3.10 is largely fixing bugs and some quality of life improvements, but we also wormed some new features in. It's not exhaustive a list(that'll come with the changelog for the release) but here's some highlights for 3.10:
- Added MacOS support
- Updated some of the libraries, like bullet, vorbis, png, and recast
- Various fixes to D3D11 and OpenGL, which help stability and performance
- Ipv6 support
- OpenAL-Soft audio support(better than the old OpenAL)
- Replaced OpenGl's epoxy with GLAD, which is cleaner and simpler for building out the GL feature list.
- OpenVR support, which allows you to use the Vive
- Hardware Skinning support
- A bunch of fixes and tweaks to lighting stuffs to make it all play better with the linearized lighting
And as said, a crazy number of other fixes and tweaks aside from these(So far, we have 105 PRs merged in for 3.10, with a few that'll go in before release yet)
For 4.0, it'll be a pretty gigantic update and improvement in a lot of areas. I'd suggest poking through my workblog thread for some ideas on stuff I've been working on my side of it in line with it all. Important highlights are:
- Dropping D3D9, allowing us to modernize the GFX stuff for OpenGL and D3D11, which should help bring a lot of performance improvements and new features like compute shaders down the line
- Full switchover to a linear color system, specifically utilizing sRGB textures internally, which are a) better performing because the hardware does the dirty work, and b) all colors to be very consistent and correct across platforms and tools/workflow.
- PBR(Physically Based Rendering) for the primary material lighting model. This will allow materials to look much more realistic, and have far, far better integration with modern toolsets with less effort.
- Updates to HDR and tonemapping, which will perform better, look better, and behave a lot more consistently.
- Hardware PCF shadows, which will look nicer AND run faster
- A drastically slimmed down gBuffer, which will help the engine run better on older hardware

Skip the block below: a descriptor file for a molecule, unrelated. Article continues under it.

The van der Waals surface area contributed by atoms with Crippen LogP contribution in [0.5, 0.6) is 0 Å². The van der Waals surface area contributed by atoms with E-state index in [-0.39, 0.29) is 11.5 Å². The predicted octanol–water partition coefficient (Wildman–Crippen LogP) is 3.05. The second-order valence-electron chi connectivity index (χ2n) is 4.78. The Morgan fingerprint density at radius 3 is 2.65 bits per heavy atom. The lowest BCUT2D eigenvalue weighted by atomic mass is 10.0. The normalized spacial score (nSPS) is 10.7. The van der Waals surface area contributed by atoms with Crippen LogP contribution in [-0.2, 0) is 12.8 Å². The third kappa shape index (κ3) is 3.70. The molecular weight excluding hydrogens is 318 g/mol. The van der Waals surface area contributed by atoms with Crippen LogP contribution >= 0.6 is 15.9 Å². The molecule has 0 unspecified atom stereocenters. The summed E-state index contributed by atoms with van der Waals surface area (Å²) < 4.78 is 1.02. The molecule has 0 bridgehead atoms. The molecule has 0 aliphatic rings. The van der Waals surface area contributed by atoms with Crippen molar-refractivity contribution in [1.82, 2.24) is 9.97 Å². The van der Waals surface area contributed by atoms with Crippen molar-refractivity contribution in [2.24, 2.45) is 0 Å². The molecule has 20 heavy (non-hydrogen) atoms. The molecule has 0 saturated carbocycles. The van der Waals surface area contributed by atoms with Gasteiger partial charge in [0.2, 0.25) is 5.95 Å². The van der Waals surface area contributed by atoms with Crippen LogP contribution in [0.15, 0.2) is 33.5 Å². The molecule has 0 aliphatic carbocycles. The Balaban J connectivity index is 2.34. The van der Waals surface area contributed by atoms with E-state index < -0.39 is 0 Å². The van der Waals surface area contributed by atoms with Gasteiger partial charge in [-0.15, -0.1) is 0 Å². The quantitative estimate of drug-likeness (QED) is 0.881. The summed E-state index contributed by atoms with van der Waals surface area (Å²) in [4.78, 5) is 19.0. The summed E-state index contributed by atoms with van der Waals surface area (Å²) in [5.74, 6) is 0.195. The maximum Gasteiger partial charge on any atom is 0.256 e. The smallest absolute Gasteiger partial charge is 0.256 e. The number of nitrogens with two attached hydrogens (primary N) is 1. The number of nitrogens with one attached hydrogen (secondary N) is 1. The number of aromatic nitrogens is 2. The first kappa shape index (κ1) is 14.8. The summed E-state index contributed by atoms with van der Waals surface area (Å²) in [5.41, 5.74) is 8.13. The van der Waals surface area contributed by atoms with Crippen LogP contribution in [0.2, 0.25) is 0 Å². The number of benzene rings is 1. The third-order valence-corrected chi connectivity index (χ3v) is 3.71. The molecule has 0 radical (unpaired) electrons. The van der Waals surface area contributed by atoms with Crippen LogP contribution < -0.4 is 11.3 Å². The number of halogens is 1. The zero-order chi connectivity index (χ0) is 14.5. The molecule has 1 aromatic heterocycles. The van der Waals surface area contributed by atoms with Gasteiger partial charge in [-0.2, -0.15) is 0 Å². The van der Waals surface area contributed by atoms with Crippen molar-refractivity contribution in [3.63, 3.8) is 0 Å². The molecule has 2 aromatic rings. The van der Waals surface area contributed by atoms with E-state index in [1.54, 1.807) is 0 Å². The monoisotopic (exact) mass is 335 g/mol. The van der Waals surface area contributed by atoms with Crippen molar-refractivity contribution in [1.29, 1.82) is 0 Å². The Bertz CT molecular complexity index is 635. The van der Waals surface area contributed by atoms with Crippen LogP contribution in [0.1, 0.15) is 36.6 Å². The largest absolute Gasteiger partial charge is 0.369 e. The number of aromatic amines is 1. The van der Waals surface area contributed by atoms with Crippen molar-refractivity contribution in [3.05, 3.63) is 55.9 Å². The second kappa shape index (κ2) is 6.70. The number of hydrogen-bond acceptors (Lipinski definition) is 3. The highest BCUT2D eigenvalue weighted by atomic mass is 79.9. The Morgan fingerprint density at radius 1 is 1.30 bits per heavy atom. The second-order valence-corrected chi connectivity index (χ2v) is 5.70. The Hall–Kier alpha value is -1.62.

- A new base template that has all the cruft trimmed out, so it's easier to use, change and loads faster.
- The new template will also heavily utilize the new Module/Assets system, as well as make the Entity/Components system the standard for game classes. The huge monolith classes like Shapebase will be deprecated, and down the line removed. This will MASSIVELY help cut back on iteration and testing time, allowing people to focus on gamedev rather than fussing.
- Updating the stock Torque physics to hook through the Physics abstraction API, so game code is consistent regardless of if you use, Torque's physics, Bullet, or PhysX
- Drastic improvements and updates to the tools and editor suite, including visual editing of shaders, state machines, more benchmarking tools, etc.
- Shift all the platform code to utilize SDL, letting us get rid of a lot older, platform-specific code and make things a lot more consistent
- Big expansion on included starting examples, as well as better documentation and tutorials.
- Code cleanup, including making sure files are adhering to the coding guidlines, and removing a lot of unwanted cruft, excessive includes which drag down compile times, and not-errors-but-not-right code which can cause bugs and irregular behavior, which should help stability of the engine across the board.
I think that covers the major highlights of what the plan for 4.0 covers. I said earlier I'm working on a proper Roadmap/Master Thesis breakdown of the plan for 4.0, and thankfully while that list looks daunting, a huge amount of the above is either actually done, or rather far along already, just waiting for us to get 3.10 out the door so we can start merging stuff in.
Lemme know if you have any other questions